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Wednesday, 10 May, 2000, 16:17 GMT 17:17 UK
Brutal child army grows up
RUF fighters fire into an angry crowd outside Sankoh's house
The thousands of surgical syringes found amid the squalor at the abandoned home of Sierra Leonean rebel leader Foday Sankoh are an eloquent testimony of the conduct of his followers.

The child army, which has beaten back well-equipped regular troops and terrorised the population since the mid-1990s, has grown up and thrived.

Drug abuse has been a key factor in the shocking fanaticism of Mr Sankoh's Revolutionary United Front (RUF).

Former child soldiers say they were forcibly injected with cocaine before being sent into battle.

They have gone on to kill, abduct, rape and maim thousands of their fellow countrymen, famously imposing their reign of terror by hacking off the limbs of victims, including children and infants, with machetes.

Youth power

Many soldiers were enlisted through drugs and brutality
The RUF has no identifiable ideology, but can be defined by opposition to the corrupt political elite in Freetown which has plundered the nation's mineral wealth.

Many foot soldiers were conscripted through kidnapping or the temptation of winning power and status by wielding a gun.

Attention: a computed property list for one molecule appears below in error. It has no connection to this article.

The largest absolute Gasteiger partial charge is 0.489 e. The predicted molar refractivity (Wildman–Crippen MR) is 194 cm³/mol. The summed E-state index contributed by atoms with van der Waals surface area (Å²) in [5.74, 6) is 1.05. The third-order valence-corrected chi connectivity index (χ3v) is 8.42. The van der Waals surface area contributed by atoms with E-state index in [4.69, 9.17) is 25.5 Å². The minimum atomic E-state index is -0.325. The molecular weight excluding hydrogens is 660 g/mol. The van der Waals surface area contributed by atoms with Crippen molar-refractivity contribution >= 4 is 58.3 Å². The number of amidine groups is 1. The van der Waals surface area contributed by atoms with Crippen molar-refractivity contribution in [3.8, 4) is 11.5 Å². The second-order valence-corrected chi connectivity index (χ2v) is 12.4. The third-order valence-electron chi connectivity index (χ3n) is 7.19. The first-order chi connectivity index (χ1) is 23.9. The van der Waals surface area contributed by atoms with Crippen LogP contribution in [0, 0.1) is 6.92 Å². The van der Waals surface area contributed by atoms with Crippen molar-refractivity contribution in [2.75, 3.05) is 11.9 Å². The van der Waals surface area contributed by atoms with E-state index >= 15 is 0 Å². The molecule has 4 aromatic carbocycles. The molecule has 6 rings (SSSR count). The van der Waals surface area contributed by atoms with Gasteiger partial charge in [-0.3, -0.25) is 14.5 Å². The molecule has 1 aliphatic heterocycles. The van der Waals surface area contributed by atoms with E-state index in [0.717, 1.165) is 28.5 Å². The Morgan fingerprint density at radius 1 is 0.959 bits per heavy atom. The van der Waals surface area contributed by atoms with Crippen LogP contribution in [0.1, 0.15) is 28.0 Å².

Its roots go back to 1991, when Mr Sankoh, a former army corporal, formed an alliance with a Liberian militia, the National Patriotic Front for Liberia, led by Charles Taylor, who went on to become President of Liberia.

Far from being a puppet offshoot of the Liberian factions, the RUF took on a life of its own and fought successive Sierra Leonean governments.

Foday Sankoh, known as Papa by his followers
In May 1997, the RUF joined forces with a group of junior army soldiers, to overthrow the elected government of President Ahmad Tejan Kabbah.

Their youthful brutality and swaggering self-confidence, with matted locks and tattered clothes, inspired terror in the adult population.

Discipline

Appearances belie their tight discipline and fierce loyalty to commanders.

They travel light, care little for their personal safety, and are at home in the thick forest that comes to the very edge of the city.

Rebels have terrorised the civilian population
The junta which the RUF supported was ousted by the West African intervention force, Ecomog, in February 1998, but the rebel soldiers returned a year later to inflict more horrific punishment on the inhabitants of the capital Freetown.

In the subsequent peace process, which gave the RUF a share in government, there were allegations that rebels were continuing their familiar tactics of deliberate mutilation, rape, sexual slavery and murder.

 WATCH/LISTEN
 ON THIS STORY
The BBC's Jane Standley
"The most dirty of wars"
Sierra Leone in crisis

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